Of tape and tires
Changes over the past 20 years in local music?
Sure. Been a lot of ’em.
Mostly superficial ones.
The haircuts change, as does the equipment. But not much else. Things (recording) get easier, and other things (making sense in a senseless world) get harder. Getting a message to the masses should be more practicle now than at any time since the early Roman Empire, what with current communication technologies. And yet the opposite is true. So densely has the public square been packed with proffered art, poses, postures, positions, opinions and postings. This is the biggest change, but it is not yet digested, and it is certainly not local.
Down on the street, it still is and always will be about the beat. In any genre — from the hardest rap to the loftiest European classics — rhythm still is king. No one thought rock ’n’ roll would endure, and certainly metal and punk and the other subgenres were never expected to command attention in perpetuity, and yet they do.
Right here in our town, side by side with great jazz, hip-hop, R&B and authentic country, kids with guitars continue turning (if not tuning) and bashing away, usually in preparation for the arrival of the females. This has always been the case, and I’m told new waves of these youngsters wash in regularly.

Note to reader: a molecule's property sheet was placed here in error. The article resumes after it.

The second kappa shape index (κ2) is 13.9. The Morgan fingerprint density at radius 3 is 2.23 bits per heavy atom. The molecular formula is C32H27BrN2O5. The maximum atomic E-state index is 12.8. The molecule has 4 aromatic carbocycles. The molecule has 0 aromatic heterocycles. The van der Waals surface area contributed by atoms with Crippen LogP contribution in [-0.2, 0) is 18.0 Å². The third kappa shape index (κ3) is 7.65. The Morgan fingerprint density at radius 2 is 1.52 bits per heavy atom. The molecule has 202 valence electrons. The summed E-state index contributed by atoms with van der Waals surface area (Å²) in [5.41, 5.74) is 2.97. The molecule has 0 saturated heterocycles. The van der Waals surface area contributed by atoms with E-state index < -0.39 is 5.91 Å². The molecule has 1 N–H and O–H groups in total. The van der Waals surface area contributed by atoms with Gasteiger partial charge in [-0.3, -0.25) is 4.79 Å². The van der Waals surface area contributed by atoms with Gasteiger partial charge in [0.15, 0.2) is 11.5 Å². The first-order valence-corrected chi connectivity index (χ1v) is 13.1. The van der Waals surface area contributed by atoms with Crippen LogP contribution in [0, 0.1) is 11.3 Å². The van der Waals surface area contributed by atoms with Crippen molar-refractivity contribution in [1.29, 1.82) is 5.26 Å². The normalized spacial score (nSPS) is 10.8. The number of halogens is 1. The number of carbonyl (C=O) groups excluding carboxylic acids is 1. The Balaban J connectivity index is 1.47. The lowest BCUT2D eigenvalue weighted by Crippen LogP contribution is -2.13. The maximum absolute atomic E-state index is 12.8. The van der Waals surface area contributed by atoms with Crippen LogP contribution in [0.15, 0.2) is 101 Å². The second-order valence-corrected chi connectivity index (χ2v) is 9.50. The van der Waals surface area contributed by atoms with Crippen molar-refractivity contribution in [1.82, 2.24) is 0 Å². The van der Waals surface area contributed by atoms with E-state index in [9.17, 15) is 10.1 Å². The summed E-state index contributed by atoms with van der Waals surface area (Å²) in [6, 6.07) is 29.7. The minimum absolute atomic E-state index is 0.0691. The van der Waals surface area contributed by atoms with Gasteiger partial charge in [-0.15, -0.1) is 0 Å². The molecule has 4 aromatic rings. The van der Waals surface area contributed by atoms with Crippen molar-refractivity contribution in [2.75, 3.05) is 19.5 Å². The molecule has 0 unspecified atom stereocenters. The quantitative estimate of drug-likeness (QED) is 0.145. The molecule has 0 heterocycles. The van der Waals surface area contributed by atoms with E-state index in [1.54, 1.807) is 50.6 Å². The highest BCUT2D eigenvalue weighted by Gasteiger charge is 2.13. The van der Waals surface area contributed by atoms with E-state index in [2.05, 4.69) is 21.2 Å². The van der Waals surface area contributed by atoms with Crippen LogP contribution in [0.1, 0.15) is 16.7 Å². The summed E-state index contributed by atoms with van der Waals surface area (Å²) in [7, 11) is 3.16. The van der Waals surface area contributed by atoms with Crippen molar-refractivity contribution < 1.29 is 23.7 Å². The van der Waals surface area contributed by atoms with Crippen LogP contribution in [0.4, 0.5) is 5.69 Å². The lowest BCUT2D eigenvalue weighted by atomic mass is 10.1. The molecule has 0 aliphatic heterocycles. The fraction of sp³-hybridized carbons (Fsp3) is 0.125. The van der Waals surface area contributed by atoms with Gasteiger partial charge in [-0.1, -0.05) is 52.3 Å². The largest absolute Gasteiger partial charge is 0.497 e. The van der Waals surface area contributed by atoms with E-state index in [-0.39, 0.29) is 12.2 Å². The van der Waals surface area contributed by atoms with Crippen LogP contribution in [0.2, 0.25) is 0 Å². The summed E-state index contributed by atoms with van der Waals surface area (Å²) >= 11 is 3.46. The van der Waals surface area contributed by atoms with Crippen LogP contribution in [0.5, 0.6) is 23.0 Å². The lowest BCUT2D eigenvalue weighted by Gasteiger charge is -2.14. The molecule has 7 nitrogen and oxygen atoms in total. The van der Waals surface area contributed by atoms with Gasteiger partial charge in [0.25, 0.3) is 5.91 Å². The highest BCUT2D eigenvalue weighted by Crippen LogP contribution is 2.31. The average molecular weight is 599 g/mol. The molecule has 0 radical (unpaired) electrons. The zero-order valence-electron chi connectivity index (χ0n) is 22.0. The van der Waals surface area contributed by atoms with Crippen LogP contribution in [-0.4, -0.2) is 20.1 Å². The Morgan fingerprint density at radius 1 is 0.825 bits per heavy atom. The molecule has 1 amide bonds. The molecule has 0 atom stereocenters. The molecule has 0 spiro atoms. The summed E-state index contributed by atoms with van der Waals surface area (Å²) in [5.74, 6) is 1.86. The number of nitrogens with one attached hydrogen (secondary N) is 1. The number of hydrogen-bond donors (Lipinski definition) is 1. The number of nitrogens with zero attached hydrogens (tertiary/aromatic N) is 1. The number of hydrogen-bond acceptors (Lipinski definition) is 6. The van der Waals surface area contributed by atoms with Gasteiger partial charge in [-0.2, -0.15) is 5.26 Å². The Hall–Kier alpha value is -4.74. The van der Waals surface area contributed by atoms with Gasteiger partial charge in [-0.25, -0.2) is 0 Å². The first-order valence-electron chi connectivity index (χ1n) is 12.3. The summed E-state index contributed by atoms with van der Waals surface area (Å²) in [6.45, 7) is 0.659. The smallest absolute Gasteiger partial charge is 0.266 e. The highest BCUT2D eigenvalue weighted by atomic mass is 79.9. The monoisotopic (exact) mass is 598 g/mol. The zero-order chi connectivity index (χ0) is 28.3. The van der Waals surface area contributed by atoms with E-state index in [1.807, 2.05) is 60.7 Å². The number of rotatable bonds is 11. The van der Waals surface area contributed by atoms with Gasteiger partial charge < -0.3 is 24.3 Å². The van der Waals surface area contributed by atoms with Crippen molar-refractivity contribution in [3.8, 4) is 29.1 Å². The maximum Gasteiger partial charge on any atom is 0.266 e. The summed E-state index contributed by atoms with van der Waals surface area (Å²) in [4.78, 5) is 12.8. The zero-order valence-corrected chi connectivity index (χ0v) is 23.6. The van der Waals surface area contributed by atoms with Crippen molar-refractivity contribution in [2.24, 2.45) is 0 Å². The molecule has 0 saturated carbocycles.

The highway, where a good bit of any musical narrative takes place, hasn’t changed much either. Reeds and strings, amps and wire, notes and arrangements all take a literal backseat to oil and rubber and gasoline in the business of music. Those groups that keep things strictly local miss out on a lot of the fun (and most of the disappointment).
Everything happens somewhere along the road. The show must go on, and the path is high and winding and narrow, until it flattens and stretches out forever. These clichés are fact-based. Sadly, fewer and fewer musicians respect the highway (the actual one, not the virtual) until they have to, when the van is a smoking heap and the twin spires of Churchill are many hundreds of miles away. A long weekend in Texas isn’t exactly the same thing, no matter how hard the drive or how much paper red carpeting has been unrolled.
The essence remains unchanged here and elsewhere, even in a virtual tapeless and paperless world. The song is the important thing: how it is written, arranged, played and recorded. The performance is a unique, unrepeatable action taken by living, breathing, human musicians and a living audience at a specified location. The location can be hard to reach.
Then, as now, the truth is on the tape and on the tires.
Paul Kopasz is a former LEO film critic and leader of Paul K. & the Weathermen.